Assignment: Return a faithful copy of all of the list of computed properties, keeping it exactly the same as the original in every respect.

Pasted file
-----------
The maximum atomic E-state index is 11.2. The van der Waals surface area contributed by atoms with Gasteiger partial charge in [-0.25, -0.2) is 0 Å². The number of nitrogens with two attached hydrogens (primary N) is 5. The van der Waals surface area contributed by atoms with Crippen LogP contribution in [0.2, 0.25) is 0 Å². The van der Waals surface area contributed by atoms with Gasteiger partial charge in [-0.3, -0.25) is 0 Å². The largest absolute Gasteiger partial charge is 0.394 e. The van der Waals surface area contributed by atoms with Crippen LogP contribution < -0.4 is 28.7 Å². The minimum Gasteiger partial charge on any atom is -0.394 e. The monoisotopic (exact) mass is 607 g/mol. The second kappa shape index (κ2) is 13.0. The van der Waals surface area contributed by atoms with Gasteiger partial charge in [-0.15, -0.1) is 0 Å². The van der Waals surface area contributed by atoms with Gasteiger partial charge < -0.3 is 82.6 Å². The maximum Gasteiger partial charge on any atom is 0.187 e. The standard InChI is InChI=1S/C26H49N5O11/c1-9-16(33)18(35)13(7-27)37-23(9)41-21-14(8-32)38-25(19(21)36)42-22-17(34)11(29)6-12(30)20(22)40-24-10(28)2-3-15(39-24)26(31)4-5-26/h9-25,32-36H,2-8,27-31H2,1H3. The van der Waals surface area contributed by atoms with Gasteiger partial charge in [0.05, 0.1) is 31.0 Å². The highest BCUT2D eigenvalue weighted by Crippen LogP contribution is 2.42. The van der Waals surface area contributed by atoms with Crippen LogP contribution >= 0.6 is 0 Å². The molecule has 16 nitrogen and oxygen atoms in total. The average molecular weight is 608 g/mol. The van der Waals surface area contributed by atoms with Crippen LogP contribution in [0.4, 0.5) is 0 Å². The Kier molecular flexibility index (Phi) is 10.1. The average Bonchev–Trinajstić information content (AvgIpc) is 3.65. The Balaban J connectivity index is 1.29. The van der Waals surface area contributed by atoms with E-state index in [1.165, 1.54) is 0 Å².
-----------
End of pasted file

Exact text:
The maximum atomic E-state index is 11.2. The van der Waals surface area contributed by atoms with Gasteiger partial charge in [-0.25, -0.2) is 0 Å². The number of nitrogens with two attached hydrogens (primary N) is 5. The van der Waals surface area contributed by atoms with Crippen LogP contribution in [0.2, 0.25) is 0 Å². The van der Waals surface area contributed by atoms with Gasteiger partial charge in [-0.3, -0.25) is 0 Å². The largest absolute Gasteiger partial charge is 0.394 e. The van der Waals surface area contributed by atoms with Crippen LogP contribution < -0.4 is 28.7 Å². The minimum Gasteiger partial charge on any atom is -0.394 e. The monoisotopic (exact) mass is 607 g/mol. The second kappa shape index (κ2) is 13.0. The van der Waals surface area contributed by atoms with Gasteiger partial charge in [-0.15, -0.1) is 0 Å². The van der Waals surface area contributed by atoms with Gasteiger partial charge < -0.3 is 82.6 Å². The maximum Gasteiger partial charge on any atom is 0.187 e. The standard InChI is InChI=1S/C26H49N5O11/c1-9-16(33)18(35)13(7-27)37-23(9)41-21-14(8-32)38-25(19(21)36)42-22-17(34)11(29)6-12(30)20(22)40-24-10(28)2-3-15(39-24)26(31)4-5-26/h9-25,32-36H,2-8,27-31H2,1H3. The van der Waals surface area contributed by atoms with Gasteiger partial charge in [0.05, 0.1) is 31.0 Å². The highest BCUT2D eigenvalue weighted by Crippen LogP contribution is 2.42. The van der Waals surface area contributed by atoms with Crippen LogP contribution >= 0.6 is 0 Å². The molecule has 16 nitrogen and oxygen atoms in total. The average molecular weight is 608 g/mol. The van der Waals surface area contributed by atoms with Crippen LogP contribution in [0.4, 0.5) is 0 Å². The Kier molecular flexibility index (Phi) is 10.1. The average Bonchev–Trinajstić information content (AvgIpc) is 3.65. The Balaban J connectivity index is 1.29. The van der Waals surface area contributed by atoms with E-state index in [1.165, 1.54) is 0 Å².